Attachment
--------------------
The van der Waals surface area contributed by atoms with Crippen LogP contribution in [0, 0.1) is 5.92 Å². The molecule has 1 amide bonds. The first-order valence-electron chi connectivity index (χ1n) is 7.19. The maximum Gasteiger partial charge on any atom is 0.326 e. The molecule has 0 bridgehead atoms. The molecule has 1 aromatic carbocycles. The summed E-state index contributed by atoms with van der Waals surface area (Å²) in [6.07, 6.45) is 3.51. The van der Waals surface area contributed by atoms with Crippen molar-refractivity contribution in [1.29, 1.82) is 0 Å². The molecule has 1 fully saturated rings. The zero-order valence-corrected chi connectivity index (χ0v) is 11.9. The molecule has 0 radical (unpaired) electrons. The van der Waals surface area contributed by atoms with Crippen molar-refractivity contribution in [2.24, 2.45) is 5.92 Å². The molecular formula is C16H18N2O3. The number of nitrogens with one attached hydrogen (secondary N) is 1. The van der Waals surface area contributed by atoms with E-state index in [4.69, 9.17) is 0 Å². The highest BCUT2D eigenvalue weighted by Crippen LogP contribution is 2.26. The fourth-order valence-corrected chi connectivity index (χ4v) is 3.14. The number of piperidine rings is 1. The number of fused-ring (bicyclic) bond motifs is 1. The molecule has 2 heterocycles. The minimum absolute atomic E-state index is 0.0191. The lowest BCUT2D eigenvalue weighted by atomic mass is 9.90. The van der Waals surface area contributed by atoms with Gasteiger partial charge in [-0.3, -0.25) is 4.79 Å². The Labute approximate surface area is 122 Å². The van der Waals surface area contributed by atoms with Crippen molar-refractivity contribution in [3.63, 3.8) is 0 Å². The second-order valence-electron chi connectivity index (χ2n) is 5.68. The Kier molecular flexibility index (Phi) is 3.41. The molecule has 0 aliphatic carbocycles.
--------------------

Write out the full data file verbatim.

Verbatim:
The van der Waals surface area contributed by atoms with Crippen LogP contribution in [0, 0.1) is 5.92 Å². The molecule has 1 amide bonds. The first-order valence-electron chi connectivity index (χ1n) is 7.19. The maximum Gasteiger partial charge on any atom is 0.326 e. The molecule has 0 bridgehead atoms. The molecule has 1 aromatic carbocycles. The summed E-state index contributed by atoms with van der Waals surface area (Å²) in [6.07, 6.45) is 3.51. The van der Waals surface area contributed by atoms with Crippen molar-refractivity contribution in [1.29, 1.82) is 0 Å². The molecule has 1 fully saturated rings. The zero-order valence-corrected chi connectivity index (χ0v) is 11.9. The molecule has 0 radical (unpaired) electrons. The van der Waals surface area contributed by atoms with Crippen molar-refractivity contribution in [2.24, 2.45) is 5.92 Å². The molecular formula is C16H18N2O3. The number of nitrogens with one attached hydrogen (secondary N) is 1. The van der Waals surface area contributed by atoms with E-state index in [4.69, 9.17) is 0 Å². The highest BCUT2D eigenvalue weighted by Crippen LogP contribution is 2.26. The fourth-order valence-corrected chi connectivity index (χ4v) is 3.14. The number of piperidine rings is 1. The number of fused-ring (bicyclic) bond motifs is 1. The molecule has 2 heterocycles. The minimum absolute atomic E-state index is 0.0191. The lowest BCUT2D eigenvalue weighted by atomic mass is 9.90. The van der Waals surface area contributed by atoms with Gasteiger partial charge in [-0.3, -0.25) is 4.79 Å². The Labute approximate surface area is 122 Å². The van der Waals surface area contributed by atoms with Crippen molar-refractivity contribution in [3.63, 3.8) is 0 Å². The second-order valence-electron chi connectivity index (χ2n) is 5.68. The Kier molecular flexibility index (Phi) is 3.41. The molecule has 0 aliphatic carbocycles.